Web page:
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TRINIDADIANS WOKE UP Friday morning, basodee until they beh-beh, because they were forced to confront the prospect of having to go to work on a Friday morning after two consecutive public holidays in one week!
Furthermore, one of those holidays – Thursday’s, Corpus Christi – is not a fixed date, like Labour Day, the (holi)day before, which always falls on 19 June; Trinidadian bitterness was accordingly sharpened on Friday because, look here, almighty God Himself went to the trouble of making Easter Sunday come late this year, precisely so that Corpus Christi, 60 days later, could land on the day after a fixed public holiday. The way resentful Trinis see it, God Himself bent over backwards to deliver a potential five-day weekend – and the government didn’t even have the common decency to invent a holiday for Friday, the way they did in 2017, with the one-off First People’s Day. Why, Trinis are asking themselves, did we elect the PNM, if not to squeeze een an extra day-off when we need it most? How often does any responsible Cabinet get the chance to transform a solitary standalone workday into the glorious day three of a five-day weekend?Read more
SUNDAY WAS my birthday and what have I got to show for myself after six decades of this cosmic joke called life? Receding hairline, expanding waistline, infrequent byline and recurring firetrucking punch line: nine times before today, in birthday columns respectively headlined, 60, 59, 58, 57, 56, 55, 50, 40 and 35 with a Bullet, I’ve repeated the same hairline/ waistline/ byline joke I first made when I was 30 with a Bullet.
After turning 30 “in the papers” in 1988, I limited birthday columns to “significant” birthdays, multiples of five. In 2013, I realised every firetrucking birthday had become huge because each makes it more likely I won’t be here for the next! (No Pires male has lived past age 62 in five generations; I’m watching my elder brother, who turns 62 in two weeks, like the canary he is in our own coalmine.)Read more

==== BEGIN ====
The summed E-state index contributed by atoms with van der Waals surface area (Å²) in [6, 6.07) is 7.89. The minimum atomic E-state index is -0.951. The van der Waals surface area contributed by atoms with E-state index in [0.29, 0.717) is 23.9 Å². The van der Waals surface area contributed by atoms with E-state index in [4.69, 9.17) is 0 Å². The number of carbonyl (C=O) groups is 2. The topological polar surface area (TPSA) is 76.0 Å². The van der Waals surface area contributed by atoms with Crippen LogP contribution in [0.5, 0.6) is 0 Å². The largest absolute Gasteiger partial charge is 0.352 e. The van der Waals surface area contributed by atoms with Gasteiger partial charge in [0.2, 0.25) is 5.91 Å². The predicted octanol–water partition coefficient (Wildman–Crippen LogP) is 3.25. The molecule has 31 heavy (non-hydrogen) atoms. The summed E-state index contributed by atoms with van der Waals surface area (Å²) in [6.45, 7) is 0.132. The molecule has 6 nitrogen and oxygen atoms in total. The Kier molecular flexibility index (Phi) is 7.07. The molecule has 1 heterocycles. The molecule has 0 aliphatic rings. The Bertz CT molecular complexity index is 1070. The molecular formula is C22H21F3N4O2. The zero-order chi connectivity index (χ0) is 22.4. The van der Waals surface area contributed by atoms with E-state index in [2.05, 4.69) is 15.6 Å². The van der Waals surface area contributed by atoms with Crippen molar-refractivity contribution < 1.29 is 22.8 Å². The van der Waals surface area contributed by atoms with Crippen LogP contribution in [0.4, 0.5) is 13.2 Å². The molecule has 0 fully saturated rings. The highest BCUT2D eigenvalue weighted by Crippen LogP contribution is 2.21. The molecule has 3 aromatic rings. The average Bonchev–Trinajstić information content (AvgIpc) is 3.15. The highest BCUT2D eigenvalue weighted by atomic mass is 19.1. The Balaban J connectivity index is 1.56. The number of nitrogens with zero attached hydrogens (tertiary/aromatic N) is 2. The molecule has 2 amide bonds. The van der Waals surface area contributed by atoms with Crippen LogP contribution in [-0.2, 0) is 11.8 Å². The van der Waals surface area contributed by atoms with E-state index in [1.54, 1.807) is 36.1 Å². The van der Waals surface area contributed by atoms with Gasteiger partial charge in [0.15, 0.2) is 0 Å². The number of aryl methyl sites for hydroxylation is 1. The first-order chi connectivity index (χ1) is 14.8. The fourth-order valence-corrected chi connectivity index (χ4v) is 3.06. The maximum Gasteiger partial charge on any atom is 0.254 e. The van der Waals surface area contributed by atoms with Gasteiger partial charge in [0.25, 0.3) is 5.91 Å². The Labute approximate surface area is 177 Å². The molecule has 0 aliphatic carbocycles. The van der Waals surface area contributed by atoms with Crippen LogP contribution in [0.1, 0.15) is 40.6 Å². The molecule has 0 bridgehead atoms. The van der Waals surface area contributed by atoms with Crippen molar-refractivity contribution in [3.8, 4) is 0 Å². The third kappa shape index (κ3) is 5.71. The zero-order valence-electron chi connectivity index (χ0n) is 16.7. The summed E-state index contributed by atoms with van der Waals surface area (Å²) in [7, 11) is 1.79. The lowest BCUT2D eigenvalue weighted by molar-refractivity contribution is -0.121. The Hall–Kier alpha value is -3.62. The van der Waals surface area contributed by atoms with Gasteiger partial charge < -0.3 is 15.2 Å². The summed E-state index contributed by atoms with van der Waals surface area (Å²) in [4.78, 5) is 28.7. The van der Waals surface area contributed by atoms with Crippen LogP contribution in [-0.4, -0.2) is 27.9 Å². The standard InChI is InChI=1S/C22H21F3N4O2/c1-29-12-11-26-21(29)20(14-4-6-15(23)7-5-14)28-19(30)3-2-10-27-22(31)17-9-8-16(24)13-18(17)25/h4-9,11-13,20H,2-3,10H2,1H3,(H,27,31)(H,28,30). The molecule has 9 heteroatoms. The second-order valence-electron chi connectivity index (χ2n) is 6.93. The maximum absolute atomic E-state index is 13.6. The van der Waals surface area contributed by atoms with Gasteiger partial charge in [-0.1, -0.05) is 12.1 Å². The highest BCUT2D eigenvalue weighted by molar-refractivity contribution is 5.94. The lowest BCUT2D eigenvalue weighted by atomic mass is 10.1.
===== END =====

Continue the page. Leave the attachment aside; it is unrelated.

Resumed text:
THE DAY BEFORE YESTERDAY WAS INDIAN Arrival Day but today’s burning question is where we’ve really reached, the hopeful, hapless Indians we all are – if only the West Indian in some of us.
But even the most doctrinaire members of the Afrocentric community – what a nice way to describe black racists – wouldn’t have to fudge their Indianness because, in Trinidad, we’ve all been at least partly Indian for centuries – and, the more Trinidadian you claim to be, the more Indian you necessarily are.
You don’t need to actually meet a Rastafarian named Singh in the Bamboo – and haven’t we all, anyway – to see the point I’m making: the aspects of Trinidad that were brought here by the people who crossed the kala-pani almost two centuries ago have weaved themselves fully and deeply into the fabric of ourselves; look here, I was 27 years old before I found out – and I had to travel to England to find it out – that the mysterious “chick peas” I’d been hearing about for decades was really channa; I only ever knew the Hindi word; because I’m from Trinidad.